The government formally decided to continue the state of emergency for the novel coronavirus, with the approval of its panel of health experts, for two weeks for Tokyo and the neighboring prefectures of Kanagawa, Saitama and Chiba until March 21.
Prime Minister Yoshihide Suga deserves to be harshly criticized for failing to deliver on his promise to lift the measure by the initial March 7 deadline after weeks of repeatedly stressing his commitment to the target date.
Be that as it may, the decision was clearly dictated by the grim COVID-19 situation in Japan.
The importance of providing further policy support to people and businesses that will take an additional hit from the step, such as restaurants, needs no elaboration.
Since the state of emergency was declared in January, the number of new cases has been declining steadily. But in Tokyo, current levels of new infections are roughly the same as those in mid-November, when the third wave of COVID-19 began.
The downward trend has been showing troubling signs of flattening out over the past couple of weeks, raising concerns that lifting the state of emergency now would most likely lead to a resurgence.
To make matters more worrisome, new variants of the virus believed to be more contagious are also spreading.
Obviously, the top policy priority must be to prevent a fourth wave if the government is to mitigate the economic damage as much as possible.
But that does not mean the extension promises to bring the pandemic under control in two weeks. Some experts assert that the two-week extension will not be enough.
The central government, in tandem with local authorities, needs to act swiftly to determine why the number of new cases has stopped falling and what additional measures need to be taken to break the impasse. Policymakers must then implement steps based on answers to these questions.
The nationwide vaccination campaign is finally under way in Japan. But it is a source of concern that the outlook of the program remains unclear due to the government’s wavering policy. Genuine progress in the campaign will offer real hope for an end to the public health crisis.
In the meantime, policymakers should focus on tackling the key challenge of preventing the spread of infections so that the number of patients will not exceed the capacity of hospitals in any area to care for them.
The burden must be shared effectively among medical institutions, such as securing sufficient beds for COVID-19 patients by transferring those who have recovered to other hospitals. If medical workers are swamped by an excessive number of patients, the vaccination program will be hampered.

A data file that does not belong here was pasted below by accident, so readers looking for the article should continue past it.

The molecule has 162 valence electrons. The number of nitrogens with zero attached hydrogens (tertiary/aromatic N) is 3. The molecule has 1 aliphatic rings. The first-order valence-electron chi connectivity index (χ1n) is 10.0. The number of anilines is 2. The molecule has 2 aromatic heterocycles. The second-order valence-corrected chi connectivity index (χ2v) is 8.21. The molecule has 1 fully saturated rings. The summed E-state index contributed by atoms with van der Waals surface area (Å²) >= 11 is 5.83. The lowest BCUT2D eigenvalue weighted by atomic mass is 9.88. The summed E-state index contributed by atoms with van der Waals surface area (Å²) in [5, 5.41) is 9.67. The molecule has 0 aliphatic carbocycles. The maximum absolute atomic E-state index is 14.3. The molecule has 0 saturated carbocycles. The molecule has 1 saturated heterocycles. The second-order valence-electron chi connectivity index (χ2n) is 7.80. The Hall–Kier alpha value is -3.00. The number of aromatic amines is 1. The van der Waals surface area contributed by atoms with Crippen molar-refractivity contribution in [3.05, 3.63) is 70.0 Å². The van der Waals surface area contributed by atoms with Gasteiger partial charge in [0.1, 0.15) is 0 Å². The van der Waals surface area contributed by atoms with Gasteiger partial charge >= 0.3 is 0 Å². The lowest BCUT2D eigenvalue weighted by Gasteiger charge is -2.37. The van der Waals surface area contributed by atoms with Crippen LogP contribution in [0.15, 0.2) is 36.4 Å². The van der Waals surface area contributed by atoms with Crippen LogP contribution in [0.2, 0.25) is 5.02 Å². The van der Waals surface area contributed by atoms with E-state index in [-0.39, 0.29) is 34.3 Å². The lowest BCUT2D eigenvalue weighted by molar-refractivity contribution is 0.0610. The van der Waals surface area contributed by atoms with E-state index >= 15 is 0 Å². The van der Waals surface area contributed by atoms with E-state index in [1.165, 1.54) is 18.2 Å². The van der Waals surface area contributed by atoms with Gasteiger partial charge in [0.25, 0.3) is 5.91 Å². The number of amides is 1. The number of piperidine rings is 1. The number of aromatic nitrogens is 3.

An analysis of recent data by experts advising the health ministry over the pandemic found many mystery cases of clusters where the source of infection cannot be traced in the Tokyo metropolitan area.
To trace sources of infection, it is vital to beef up the program for epidemiological surveys, which has been scaled down due to surges in new cases.
It is also important to ensure regular tests at facilities for the elderly as well as hospitals, which tend to be hit by clusters, while making tests more readily available for places and groups which pose a greater risk of infections. Such efforts can help policymakers detect early signs of a new wave of infections.
There are also concerns about the situation in the six prefectures for which the state of emergency was lifted at the end of last month, including Osaka. In some of these prefectures, the number of new cases has not fallen as expected. There is no room for complacency about the risk of a resurgence in these areas.
This is a season when many people move around and get together due to graduation and job relocation. With society growing both tired of and “accustomed” to the situation, the prime minister and prefectural governors have a duty to send out effective messages that resonate with citizens to win their understanding and cooperation for continued efforts to contain the virus.
–The Asahi Shimbun, March 6